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Planetary SDI
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Planetary SDIs

What is a planetary SDI?

Collecting, managing, finding, and analyzing spatial data is hard. The knowledge required to discuss each of those tasks easily fills a book and the knowledge required to support others performing one or more of those tasks easily fills several more volumes. It is all to easy to not know how to find, use, or interpret publicly available spatial data.

Spatial data infrastructures were born from the terrestrial science (geography) community in the early 1980s with the birth of Geographic Information Systems (GIS). An explosion in digital data collection, mapping, and dissemination necessitated the development of infrastructures for organization much in the same way that, for example, the advent of the automobile heralded the development of the US interstate highway system. The infrastructures needed to store, organize, and make spatial data both discoverable and interoperable were called Spatial Data Infrastructures or SDIs.

Planetary SDIs are body (e.g., the Moon or Mars) specific infrastructures created by groups of planetary scientists, data scientists, geographers, and engineers that are interested in making spatial data easier for you to discover, download, and use. The members of the planetary SDI governing groups have expertise in the areas described above and have gotten together to codify the spatial concepts, like map projections, data formats, or body parameters, in order to ensure that data within a planetary SDI are discoverable, interoperable, well described, and ultimately usable. The groups also work to build out governance models, data sharing agreements, and the other policy related items necessary to support SDIs over the long term.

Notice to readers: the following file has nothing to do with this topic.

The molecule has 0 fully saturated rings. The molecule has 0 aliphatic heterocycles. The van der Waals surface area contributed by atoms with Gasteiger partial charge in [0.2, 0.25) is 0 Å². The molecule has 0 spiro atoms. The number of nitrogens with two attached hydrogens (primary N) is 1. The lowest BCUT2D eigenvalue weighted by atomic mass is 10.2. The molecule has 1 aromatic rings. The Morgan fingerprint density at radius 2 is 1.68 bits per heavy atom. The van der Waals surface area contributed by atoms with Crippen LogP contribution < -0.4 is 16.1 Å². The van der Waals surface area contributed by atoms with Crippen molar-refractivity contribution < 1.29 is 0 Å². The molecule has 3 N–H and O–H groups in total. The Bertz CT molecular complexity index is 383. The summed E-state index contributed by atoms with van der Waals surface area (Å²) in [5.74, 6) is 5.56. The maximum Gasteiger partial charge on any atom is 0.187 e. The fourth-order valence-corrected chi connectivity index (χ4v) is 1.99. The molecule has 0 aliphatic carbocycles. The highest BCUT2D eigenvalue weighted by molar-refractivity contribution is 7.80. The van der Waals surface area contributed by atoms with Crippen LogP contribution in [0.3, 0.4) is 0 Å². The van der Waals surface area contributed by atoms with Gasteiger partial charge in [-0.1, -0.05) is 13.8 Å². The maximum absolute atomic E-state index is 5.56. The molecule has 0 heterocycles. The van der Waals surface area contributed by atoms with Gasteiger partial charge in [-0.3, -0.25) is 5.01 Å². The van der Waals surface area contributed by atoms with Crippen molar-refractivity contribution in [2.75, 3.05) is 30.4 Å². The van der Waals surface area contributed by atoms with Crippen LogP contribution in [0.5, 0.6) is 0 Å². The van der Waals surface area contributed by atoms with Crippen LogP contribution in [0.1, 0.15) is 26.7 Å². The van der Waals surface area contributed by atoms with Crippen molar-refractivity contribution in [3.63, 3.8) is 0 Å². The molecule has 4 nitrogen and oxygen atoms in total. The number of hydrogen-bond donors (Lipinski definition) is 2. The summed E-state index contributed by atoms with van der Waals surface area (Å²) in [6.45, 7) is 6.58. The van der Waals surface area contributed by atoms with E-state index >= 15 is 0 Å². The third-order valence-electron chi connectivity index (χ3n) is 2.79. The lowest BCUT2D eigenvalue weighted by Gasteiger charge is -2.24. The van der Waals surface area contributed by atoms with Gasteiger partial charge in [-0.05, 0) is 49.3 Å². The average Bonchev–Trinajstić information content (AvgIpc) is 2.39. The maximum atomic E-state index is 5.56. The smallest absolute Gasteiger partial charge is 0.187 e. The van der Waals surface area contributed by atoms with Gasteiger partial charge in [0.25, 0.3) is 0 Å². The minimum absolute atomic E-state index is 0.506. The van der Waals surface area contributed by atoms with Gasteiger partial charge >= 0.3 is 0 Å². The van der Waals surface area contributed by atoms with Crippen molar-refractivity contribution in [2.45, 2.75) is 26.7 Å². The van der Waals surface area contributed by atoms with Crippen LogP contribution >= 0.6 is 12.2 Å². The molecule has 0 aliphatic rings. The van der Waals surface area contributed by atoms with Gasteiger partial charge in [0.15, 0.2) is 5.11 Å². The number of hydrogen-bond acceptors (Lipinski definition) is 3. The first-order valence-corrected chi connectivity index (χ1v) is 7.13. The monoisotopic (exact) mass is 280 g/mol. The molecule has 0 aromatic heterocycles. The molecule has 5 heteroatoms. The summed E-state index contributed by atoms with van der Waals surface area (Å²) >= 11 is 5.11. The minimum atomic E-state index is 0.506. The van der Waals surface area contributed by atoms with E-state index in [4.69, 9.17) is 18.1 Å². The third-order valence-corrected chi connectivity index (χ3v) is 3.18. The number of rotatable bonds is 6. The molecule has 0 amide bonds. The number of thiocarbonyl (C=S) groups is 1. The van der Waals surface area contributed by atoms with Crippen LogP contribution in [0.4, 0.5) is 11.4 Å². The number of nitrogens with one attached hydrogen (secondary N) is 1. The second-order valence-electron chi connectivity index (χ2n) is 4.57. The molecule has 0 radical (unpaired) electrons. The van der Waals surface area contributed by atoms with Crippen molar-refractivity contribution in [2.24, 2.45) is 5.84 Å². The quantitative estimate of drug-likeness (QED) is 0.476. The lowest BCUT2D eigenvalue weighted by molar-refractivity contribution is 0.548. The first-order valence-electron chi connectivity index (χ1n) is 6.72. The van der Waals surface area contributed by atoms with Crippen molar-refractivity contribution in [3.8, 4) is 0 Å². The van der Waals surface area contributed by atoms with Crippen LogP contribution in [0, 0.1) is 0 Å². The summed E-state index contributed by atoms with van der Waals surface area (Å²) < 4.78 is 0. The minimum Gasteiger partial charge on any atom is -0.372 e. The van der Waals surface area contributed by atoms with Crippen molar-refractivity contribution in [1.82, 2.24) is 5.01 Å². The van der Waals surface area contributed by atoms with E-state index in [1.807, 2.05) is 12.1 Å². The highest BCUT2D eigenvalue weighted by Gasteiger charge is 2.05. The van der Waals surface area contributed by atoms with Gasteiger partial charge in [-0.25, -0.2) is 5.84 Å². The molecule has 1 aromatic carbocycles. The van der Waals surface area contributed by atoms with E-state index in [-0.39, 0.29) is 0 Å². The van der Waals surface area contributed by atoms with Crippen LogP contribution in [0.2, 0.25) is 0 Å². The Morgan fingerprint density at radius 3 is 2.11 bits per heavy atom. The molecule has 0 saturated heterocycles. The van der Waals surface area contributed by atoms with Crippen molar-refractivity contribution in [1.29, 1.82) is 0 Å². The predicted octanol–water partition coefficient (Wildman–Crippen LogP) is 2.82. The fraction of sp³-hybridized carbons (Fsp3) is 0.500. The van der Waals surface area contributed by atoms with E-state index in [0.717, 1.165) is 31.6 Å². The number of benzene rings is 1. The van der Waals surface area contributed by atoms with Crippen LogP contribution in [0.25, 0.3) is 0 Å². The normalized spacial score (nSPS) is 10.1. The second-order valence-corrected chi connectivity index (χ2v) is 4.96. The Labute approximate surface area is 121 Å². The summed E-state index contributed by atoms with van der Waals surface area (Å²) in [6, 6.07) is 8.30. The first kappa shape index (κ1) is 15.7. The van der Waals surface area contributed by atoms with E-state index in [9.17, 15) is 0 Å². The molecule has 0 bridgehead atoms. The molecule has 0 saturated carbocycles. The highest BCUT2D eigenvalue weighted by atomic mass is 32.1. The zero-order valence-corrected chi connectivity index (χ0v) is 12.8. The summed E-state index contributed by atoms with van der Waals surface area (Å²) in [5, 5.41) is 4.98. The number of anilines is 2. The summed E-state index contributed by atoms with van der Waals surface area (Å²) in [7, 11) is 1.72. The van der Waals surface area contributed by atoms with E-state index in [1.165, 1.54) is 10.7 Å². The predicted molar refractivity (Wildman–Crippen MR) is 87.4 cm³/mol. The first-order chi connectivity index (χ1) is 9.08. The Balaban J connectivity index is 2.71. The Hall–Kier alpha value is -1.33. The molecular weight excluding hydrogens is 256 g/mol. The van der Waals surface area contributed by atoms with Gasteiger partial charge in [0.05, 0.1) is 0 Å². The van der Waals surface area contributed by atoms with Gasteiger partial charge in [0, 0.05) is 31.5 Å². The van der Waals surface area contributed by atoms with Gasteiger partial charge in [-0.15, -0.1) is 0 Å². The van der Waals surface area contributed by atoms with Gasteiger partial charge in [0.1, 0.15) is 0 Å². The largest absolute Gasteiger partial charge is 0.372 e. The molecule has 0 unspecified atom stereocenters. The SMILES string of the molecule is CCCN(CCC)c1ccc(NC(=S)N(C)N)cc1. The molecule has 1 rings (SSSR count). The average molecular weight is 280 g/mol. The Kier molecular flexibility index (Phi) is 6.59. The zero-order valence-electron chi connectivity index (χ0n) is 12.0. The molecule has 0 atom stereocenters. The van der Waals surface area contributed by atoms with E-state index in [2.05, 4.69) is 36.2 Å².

The ultimate goal of each governing group is to support the widest possible cross section of users by growing the scope of data, metadata, and usage documentation available within their given SDI. This support takes the form of outreach to data producers and providers, drafting of living standards documents to support interoperability, engagement with past, current, and future flight missions to ensure interoperability, and engagement with you, the user.The efforts of PSDIs distill down to seeking an environment where data are FAIRly available for all users, whatever their expertise level.

For a significantly more scholarly discussion of planetary SDIs, see ( Citation: , & al., , , , , , & (). Towards a Planetary Spatial Data Infrastructure. ISPRS International Journal of Geo-Information, 6(6). 181. https://doi.org/10.3390/ijgi6060181 ; Citation: , & al., , , , & (). Framework for the Development of Planetary Spatial Data Infrastructures: A Europa Case Study. Earth and Space Science, 5(9). 486–502. https://doi.org/10.1029/2018EA000411 ) .


Planetary SDIs are a community driven, cross institutional endeavour. By necessity, they are successful because they engage a wide cross-section of the community with different expertise and institutional affiliations. While this website is hosted by the USGS Astrogeology, none of this work would be possible without the active participation by community members from the following organizations.